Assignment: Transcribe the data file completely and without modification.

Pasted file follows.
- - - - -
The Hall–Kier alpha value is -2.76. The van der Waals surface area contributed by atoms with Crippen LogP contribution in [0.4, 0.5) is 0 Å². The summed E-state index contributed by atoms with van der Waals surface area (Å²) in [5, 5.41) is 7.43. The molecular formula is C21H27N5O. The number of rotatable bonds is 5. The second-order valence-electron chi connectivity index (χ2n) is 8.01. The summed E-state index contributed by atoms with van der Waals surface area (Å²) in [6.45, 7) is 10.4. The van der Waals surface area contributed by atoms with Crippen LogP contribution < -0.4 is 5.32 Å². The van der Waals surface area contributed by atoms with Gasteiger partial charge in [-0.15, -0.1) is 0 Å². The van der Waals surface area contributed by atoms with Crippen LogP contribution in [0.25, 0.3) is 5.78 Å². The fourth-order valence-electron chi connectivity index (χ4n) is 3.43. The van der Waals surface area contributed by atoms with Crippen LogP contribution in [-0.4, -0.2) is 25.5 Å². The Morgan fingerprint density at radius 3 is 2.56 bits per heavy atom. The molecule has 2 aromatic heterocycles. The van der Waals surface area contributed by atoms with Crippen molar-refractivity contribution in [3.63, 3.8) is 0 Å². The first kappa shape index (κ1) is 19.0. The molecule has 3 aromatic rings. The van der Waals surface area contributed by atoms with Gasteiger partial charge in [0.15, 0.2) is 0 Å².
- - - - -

The Hall–Kier alpha value is -2.76. The van der Waals surface area contributed by atoms with Crippen LogP contribution in [0.4, 0.5) is 0 Å². The summed E-state index contributed by atoms with van der Waals surface area (Å²) in [5, 5.41) is 7.43. The molecular formula is C21H27N5O. The number of rotatable bonds is 5. The second-order valence-electron chi connectivity index (χ2n) is 8.01. The summed E-state index contributed by atoms with van der Waals surface area (Å²) in [6.45, 7) is 10.4. The van der Waals surface area contributed by atoms with Crippen LogP contribution < -0.4 is 5.32 Å². The van der Waals surface area contributed by atoms with Gasteiger partial charge in [-0.15, -0.1) is 0 Å². The van der Waals surface area contributed by atoms with Crippen LogP contribution in [0.25, 0.3) is 5.78 Å². The fourth-order valence-electron chi connectivity index (χ4n) is 3.43. The van der Waals surface area contributed by atoms with Crippen LogP contribution in [-0.4, -0.2) is 25.5 Å². The Morgan fingerprint density at radius 3 is 2.56 bits per heavy atom. The molecule has 2 aromatic heterocycles. The van der Waals surface area contributed by atoms with Crippen molar-refractivity contribution in [3.63, 3.8) is 0 Å². The first kappa shape index (κ1) is 19.0. The molecule has 3 aromatic rings. The van der Waals surface area contributed by atoms with Gasteiger partial charge in [0.15, 0.2) is 0 Å².